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October 20, 2008


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Barry Hurd

The question I really think has to be asked, is at what point are most traditional marketing types being pushed over the tipping point and actually considered social media rather than traditional media?

Newspapers, radio and television stations, industry magazines, and even tradeshows are all being infected by social media tools.

I do not believe that the lines have disappeared at all, in fact there a huge chasms between social media and mainstream campaigns: the majority of decision makers do not even understand the terminology or what is happening.

If you really look at the problem and think about the terms being used, bloggers are still arguing over what a BLOG is (and isn't).

For instance- is Yahoo.com a blog, a portal, a search engine, an aggregator, or all of the above?

Engago Team

There is still one big difference:
- A blog is only online
- A press release can be published online, but can get printed in magazines and news papers.

Print media reaches another audience.

Paul Chaney

@Barry - I tend to agree. It's coming though, by hook or by crook. Still years away.

I wonder if the term "new marketing" will become the moniker for the future as it applies to the mashup of both traditional/social media channels.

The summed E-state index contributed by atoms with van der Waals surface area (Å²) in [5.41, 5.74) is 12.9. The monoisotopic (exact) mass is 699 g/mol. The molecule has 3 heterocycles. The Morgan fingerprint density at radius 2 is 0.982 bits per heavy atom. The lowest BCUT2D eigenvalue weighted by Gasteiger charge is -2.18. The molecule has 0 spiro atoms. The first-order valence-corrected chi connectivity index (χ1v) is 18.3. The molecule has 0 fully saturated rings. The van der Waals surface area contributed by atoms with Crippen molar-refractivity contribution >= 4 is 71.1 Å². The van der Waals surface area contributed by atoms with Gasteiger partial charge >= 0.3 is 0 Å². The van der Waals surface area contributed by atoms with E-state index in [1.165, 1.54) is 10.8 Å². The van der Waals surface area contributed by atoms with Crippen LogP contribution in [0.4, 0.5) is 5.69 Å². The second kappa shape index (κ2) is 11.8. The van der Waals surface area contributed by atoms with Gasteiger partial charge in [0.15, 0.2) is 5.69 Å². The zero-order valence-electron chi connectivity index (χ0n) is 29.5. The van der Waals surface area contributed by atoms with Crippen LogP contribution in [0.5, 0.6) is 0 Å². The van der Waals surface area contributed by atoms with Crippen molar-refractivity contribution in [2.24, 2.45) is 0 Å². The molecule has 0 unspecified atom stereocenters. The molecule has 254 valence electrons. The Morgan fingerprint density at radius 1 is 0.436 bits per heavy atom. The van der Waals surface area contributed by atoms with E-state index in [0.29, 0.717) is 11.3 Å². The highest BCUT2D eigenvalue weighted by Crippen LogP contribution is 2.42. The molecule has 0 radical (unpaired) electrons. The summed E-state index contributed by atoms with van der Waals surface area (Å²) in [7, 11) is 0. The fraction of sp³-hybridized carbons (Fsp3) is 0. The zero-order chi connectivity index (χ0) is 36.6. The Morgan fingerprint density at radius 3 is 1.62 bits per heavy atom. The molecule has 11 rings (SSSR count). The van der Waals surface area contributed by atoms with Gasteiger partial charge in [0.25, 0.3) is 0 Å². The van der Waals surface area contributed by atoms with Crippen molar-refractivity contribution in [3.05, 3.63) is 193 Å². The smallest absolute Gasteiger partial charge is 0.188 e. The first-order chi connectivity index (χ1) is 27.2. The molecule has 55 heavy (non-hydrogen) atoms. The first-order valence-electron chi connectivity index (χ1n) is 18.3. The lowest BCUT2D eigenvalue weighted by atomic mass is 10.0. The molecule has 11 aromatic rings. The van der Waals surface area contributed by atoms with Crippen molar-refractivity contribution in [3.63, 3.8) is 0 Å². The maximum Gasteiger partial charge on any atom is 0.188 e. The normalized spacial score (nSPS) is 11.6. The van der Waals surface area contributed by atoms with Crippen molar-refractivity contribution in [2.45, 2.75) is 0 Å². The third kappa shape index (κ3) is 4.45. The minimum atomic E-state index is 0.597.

One person advised that, in writing my book, I refer to it as "new" marketing, not social media marketing. It's a hybrid term.

John Flynn

I think many mainstream advertising agencies and companies are putting thier toe in the water. I think when they see that social networking is faster, cheap and more effective as traditional advertising they will increase their budgets for social networking.

But they have been addicted to traditional marketing for a long time and it going to take time for them to wake up and change to a faster, cheaper more direct model.

Paul Chaney

@John - I agree that it will take time for agencies to make the shift, but shift they must. I met with a local agency today in fact to share some ideas for using Facebook, MySpace and Twitter for a campaign involving the local university athletic program. They were very open and receptive.

Janet Johnson

I've been waiting for social media to become mainstreamed for many years now, and finally, I'm seeing it happen. Although few of the Fortune 500 are adopting blogs, many smaller businesses are embracing them like never before.

And agencies (both PR and advertising) are reaching out for help in bringing their internal resources up to speed on how to construct smart social media marketing strategies and tactics. I've been fortunate enough to get the call many times...

And you're right, Paul, they're more open and receptive now than ever before. The danger is when they (the agencies) think they "get" it before really getting it.

But that's part of the growth into mainstream.

Dustin Woodard